Here’s Why Tracee Ellis Ross Still Reads Backstage (+ Why You Should, Too)

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Photo Source: Matt Doyle

“Of course I know Backstage.” 

That’s what “Black-ish” star and three-time Emmy Award nominee Tracee Ellis Ross has to say when asked if she’s familiar with the resource. But she doesn’t just recall Backstage as a former practice from her auditioning days—nope, Ross still finds it useful today. 

“It’s so interesting because that’s one of the things that’s so fun about Backstage, is that it is also other artists, other actors, other working people in this industry, who read it,” she tells Backstage. “For a lot of people I know, it’s such an eye-roll when artists speak sometimes about the process. It’s a little like, ‘I’m sorry, what?’ But when I hear other artists share their process, their experiences, sort of how they navigate through work environments, the non-work environment, and their own minds, honestly, I find it so inspiring.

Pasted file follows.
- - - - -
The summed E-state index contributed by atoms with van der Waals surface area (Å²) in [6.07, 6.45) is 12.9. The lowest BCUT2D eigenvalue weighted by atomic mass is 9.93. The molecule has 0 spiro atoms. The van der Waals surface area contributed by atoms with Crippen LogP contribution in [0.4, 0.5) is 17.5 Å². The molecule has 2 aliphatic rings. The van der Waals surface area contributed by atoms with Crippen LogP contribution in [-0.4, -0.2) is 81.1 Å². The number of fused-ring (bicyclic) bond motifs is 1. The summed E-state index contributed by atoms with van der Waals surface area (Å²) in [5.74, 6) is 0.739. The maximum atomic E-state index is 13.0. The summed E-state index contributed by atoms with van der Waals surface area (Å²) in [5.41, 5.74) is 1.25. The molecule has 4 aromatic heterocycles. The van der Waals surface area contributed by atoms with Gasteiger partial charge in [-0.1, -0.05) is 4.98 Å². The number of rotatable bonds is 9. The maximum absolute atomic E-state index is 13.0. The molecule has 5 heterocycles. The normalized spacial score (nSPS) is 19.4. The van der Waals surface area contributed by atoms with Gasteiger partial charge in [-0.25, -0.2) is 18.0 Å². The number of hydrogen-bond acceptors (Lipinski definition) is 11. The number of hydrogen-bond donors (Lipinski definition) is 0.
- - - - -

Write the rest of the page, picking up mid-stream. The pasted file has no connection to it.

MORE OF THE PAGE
“It often gives me language I need but didn’t have before,” she adds of communicating the actor’s ever-personal “process.” “That I’m sort of searching for, how to ‘language’ things.”

So Ross, who has been in or around the business for basically her entire life thanks to her mother Diana Ross, still looks to Backstage when she needs to understand more about her craft. Perhaps it’s safe to say, with its endless supply of expert advice and actor interviews, maybe you’ll get some use out of reading Backstage, too.

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Casey Mink
Casey Mink is the senior staff writer at Backstage. When she's not writing about television, film, or theater, she is definitely somewhere watching it.
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